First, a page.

Vibration stimulation is gaining popularity as a neuromuscular training method with the potential to elicit muscular performance adaptations similar to those produced by explosive strength training. Studies on vibration have shown transient increases in muscle power output and chronic strength enhancement and significantly improved gait and body balance in elderly people. In addition, whole body vibration induced positive adaptations in peripheral blood circulation (increased blood volume and speed of blood flow), probably due to decreased blood viscosity and peripheral resistance and arterial vasodilatation. Additionally, vibration has the potential to activate large amounts of musculature during a movement, and appears to inhibit activation of antagonist muscles which would decrease the braking force during a movement. Other studies have shown that vibration may be able to
influence the excitatory state of the peripheral and central structures of the brain, which could facilitate subsequent voluntary movements.
Targeted Vibration Training
Due to the conflicting results and potential side-effects of whole-body vibration, applying the vibration directly to the exercising muscle only has demonstrated performance gains more than 300% greater than conventional training. Therefore, researchers Dr Mileva and Dr Bowtell hypothesised that vibration applied during a single resistance-training session would promote larger acute increases in strength than those induced by an identical session performed in the absence of vibration. It was further hypothesized that vibration stimulus would provoke a greater response when training at lower contraction intensity, where a smaller percentage of muscle fibers would be voluntarily activated. To accomplish this, researchers compared the acute effects of vibration stimulus during and after high- (70% of one-repetition maximum (1RM) and low intensity (35% 1RM) knee extension exercise.
Nine healthy male adults completed four trials on a knee extension machine (Technogym UK Ltd) either with (Vibrex, Exoscience Ltd) or without superimposed vibration at low (35% 1RM) and high (70% 1RM) contraction intensities.
The main finding of the study was that vibration applied during knee extension exercise improved the mechanical performance of the quadriceps muscles, as manifested by increased dynamic muscle strength and power. Additionally, peak torque was significantly higher during the vibrated than the nonvibrated trials.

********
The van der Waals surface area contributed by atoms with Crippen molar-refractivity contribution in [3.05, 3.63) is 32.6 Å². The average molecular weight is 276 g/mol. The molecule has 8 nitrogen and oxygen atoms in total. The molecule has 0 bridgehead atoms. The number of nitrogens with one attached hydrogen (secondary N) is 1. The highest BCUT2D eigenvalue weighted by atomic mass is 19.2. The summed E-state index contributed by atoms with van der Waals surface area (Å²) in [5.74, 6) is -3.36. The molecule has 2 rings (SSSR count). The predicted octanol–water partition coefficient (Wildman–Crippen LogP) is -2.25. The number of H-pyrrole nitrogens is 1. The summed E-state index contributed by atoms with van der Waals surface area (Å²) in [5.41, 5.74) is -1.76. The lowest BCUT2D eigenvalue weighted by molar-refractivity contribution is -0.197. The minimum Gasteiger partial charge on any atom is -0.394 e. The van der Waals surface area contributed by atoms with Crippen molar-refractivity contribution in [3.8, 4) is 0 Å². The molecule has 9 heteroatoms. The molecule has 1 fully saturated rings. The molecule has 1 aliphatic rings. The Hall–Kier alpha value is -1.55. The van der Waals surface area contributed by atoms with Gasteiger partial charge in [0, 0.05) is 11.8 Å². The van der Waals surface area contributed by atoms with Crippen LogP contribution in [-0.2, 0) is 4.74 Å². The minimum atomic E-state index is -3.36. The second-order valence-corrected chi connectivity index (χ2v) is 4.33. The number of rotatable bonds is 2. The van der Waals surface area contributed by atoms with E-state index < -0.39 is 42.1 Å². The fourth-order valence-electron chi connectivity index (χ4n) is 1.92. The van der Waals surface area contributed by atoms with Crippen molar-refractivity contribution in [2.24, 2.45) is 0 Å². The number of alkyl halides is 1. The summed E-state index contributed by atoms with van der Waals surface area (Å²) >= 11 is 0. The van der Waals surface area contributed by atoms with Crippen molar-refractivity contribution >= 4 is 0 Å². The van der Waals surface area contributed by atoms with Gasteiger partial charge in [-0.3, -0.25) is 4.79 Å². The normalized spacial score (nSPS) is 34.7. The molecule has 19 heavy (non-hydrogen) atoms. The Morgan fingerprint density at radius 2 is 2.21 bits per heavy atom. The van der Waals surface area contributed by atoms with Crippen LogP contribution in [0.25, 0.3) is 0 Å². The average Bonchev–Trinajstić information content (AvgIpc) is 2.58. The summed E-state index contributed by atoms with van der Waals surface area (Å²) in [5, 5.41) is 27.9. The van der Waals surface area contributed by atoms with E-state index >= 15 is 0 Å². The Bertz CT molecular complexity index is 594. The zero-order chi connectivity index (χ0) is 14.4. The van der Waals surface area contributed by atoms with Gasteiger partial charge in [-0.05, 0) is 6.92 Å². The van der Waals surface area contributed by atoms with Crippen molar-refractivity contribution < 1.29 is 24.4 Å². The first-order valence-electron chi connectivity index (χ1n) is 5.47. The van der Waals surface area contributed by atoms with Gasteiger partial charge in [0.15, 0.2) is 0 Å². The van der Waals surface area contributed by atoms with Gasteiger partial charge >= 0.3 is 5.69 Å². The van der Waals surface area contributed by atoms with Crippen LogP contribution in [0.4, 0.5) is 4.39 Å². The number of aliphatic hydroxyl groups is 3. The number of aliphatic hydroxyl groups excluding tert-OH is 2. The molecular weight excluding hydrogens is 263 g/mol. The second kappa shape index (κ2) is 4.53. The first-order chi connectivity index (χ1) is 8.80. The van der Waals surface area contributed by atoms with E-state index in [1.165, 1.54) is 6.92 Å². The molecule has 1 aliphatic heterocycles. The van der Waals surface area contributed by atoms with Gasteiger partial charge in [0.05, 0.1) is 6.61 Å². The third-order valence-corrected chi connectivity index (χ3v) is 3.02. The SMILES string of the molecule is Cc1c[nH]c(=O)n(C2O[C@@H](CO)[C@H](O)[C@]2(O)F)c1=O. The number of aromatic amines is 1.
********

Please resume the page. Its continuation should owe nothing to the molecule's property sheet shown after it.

The improvement in strength and power after vibration training could be explained by the finding that the median frequency of the quadriceps muscle electrical activity was significantly higher in the vibrated than nonvibrated trials. This suggests that vibration increases muscle fiber conduction velocity and/or increased recruitment of muscle fibers with faster conduction velocities such as fast powerful muscle fibres.
A very novel finding from this study is that superimposing the vibration-like stimulus during low-intensity exercise simulates the response induced by higher-intensity exercise, evidenced by increased electrical activity in the quadriceps muscle.
The increase in contraction force implies that reflex feedback from the muscle receptors in contracting muscle is increased. One might expect such increases in exercising muscle activation level to elevate the oxygen requirement, and vibration tended to increase the rate of muscle deoxygenation during exercise, which is indicative of increased oxygen utilization.
Neural adaptations are the earliest changes that occur in the exercised muscle (first 3–5 wk of a training
program), permitting gains in strength and power without significant increase in muscle cross-sectional area. The acute enhancement of neuromuscular performance following vibration is probably related to an increase in the sensitivity of the stretch reflex. This would result in more rapid activation and training of a larger number of high-threshold motor units. Vibration-induced discharge of the muscle receptors also recruits previously inactive motor units into the contraction, as well as re-recruiting motor units that are already fatigued, and even increasing their firing patterns.
It is also an intriguing possibility that a chronic vibration training program may potentially increase the neuromuscular adaptations arising from light/moderate training. This would be of importance for individuals, such as the elderly, osteoporosis and rehabilitation where people are unable to complete more intense exercise programs.